According to the most straightforward reading of the Torah, Miriam, the daughter of Yocheved, sister of Aaron and Moses, does not marry and does not bear children. And yet, Miriam played a crucial role in ensuring the possibility of a Jewish future. She was the sister who watched over Moses as he floated in a basket, the girl who connected Moses’ adoptive mother with his birth mother, and the prophet who led the women in joyous dancing when the Israelites finally attained freedom.
In a recent conversation, Rabbi Rachel Zerin of Beth El Temple in West Hartford, Connecticut, pointed out that what is powerful about Miriam is that she appears content with her life. Unlike most of the women we encounter in the Hebrew Bible who do not have children, we never see Miriam praying for a child; she is never described as barren or unfulfilled and yet she is instrumental in securing the Israelites’ — our — freedom.
Through this lens, we can understand that the Torah offers us many models of a relationship to parenthood: Some of us may yearn for it and ultimately find joy in it, some of us may experience ambivalence around bringing children into the world, some of us may encounter endless obstacles to conceive or adopt, some of us may struggle with parenting the children we have, some of us many not want to be parents at all, and some of us may experience all of these at different times.
Like Miriam who fearlessly added her voice to the public conversation, we, too, can add more voices to the conversation about Jewish continuity that counteract the relentless messaging that raising children into Jewish adulthood is the most consequential thing we might do.
Yes, parenting can be miraculous and beautiful, something we should continue to celebrate. But we each have so many gifts to offer the Jewish people — our communities just need to create space for all of us to contribute in a broad variety of ways, by making fewer assumptions and speaking about parenthood with more nuance, expansiveness and compassion.
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Phyllis Pollock died at home Sunday September 3, 2023 in Winnipeg, after a courageous lifetime battle with cancer.
Phyllis was a mother of four: Gary (Laura), daughter Randi, Steven (deceased in 2010) (Karen), and Robert. Phyllis also had two grandchildren: Lauren and Quinn.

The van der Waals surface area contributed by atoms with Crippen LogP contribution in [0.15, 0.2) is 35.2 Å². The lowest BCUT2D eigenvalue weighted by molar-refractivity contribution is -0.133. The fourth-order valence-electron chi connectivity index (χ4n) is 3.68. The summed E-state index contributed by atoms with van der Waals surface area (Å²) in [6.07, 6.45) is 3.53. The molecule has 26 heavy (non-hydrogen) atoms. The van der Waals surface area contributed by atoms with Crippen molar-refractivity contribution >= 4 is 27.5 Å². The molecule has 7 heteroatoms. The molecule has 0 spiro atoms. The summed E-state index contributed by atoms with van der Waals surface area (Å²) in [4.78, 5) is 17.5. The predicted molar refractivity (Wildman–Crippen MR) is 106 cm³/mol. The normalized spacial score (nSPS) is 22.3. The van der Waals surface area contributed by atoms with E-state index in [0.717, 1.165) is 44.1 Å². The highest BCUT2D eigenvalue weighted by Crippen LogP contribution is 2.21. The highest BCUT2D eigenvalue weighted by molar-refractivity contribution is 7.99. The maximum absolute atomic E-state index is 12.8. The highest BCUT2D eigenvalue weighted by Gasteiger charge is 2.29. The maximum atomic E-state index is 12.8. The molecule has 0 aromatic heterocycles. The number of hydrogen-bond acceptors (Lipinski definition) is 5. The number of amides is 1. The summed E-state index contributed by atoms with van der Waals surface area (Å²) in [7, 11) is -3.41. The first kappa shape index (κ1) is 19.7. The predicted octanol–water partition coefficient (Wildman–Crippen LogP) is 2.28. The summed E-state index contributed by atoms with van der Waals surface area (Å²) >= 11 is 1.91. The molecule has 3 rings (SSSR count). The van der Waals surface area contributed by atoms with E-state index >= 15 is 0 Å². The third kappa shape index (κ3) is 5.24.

Born in Fort Frances, Ontario on February 7, 1939, Phyllis was an only child to Ruby and Alex Lerman. After graduating high school, Phyllis moved to Winnipeg where she married and later divorced Danny Pollock, the father of her children. She moved to Beverly Hills in 1971, where she raised her children.
Phyllis had a busy social life and lucrative real estate career that spanned over 50 years, including new home sales with CoastCo. Phyllis was the original sales agent for three buildings in Santa Monica, oceanfront: Sea Colony I, Sea Colony II, and Sea Colony. She was known as the Sea Colony Queen. She worked side by side with her daughter Randi for about 25 years – handling over 600 transactions, including sales and leases within the three phases of Sea Colony alone.
Phyllis had more energy than most people half her age. She loved entertaining, working in the real estate field, meeting new and interesting people everyday no matter where she went, and thrived on making new lifelong friends. Phyllis eventually moved to the Sea Colony in Santa Monica where she lived for many years before moving to Palm Desert, then Winnipeg.
After battling breast cancer four times in approximately 20 years, she developed metastatic Stage 4 lung cancer. Her long-time domestic partner of 27 years, Joseph Wilder, K.C., was the love of her life. They were never far apart. They traveled the world and went on many adventures during their relationship. During her treatment, Phyllis would say how much she missed work and seeing her clients. Joey demonstrated amazing strength, love, care, and compassion for Phyllis as her condition progressed. He was her rock and was by her side 24/7, making sure she had the best possible care. Joey’s son David was always there to support Phyllis and to make her smile. Joey’s other children, Sheri, Kenny, Joshua and wife Davina, were also a part of her life. His kids would Facetime Phyllis and include her during any of their important functions. Phyllis loved Joey’s children as if they were her own.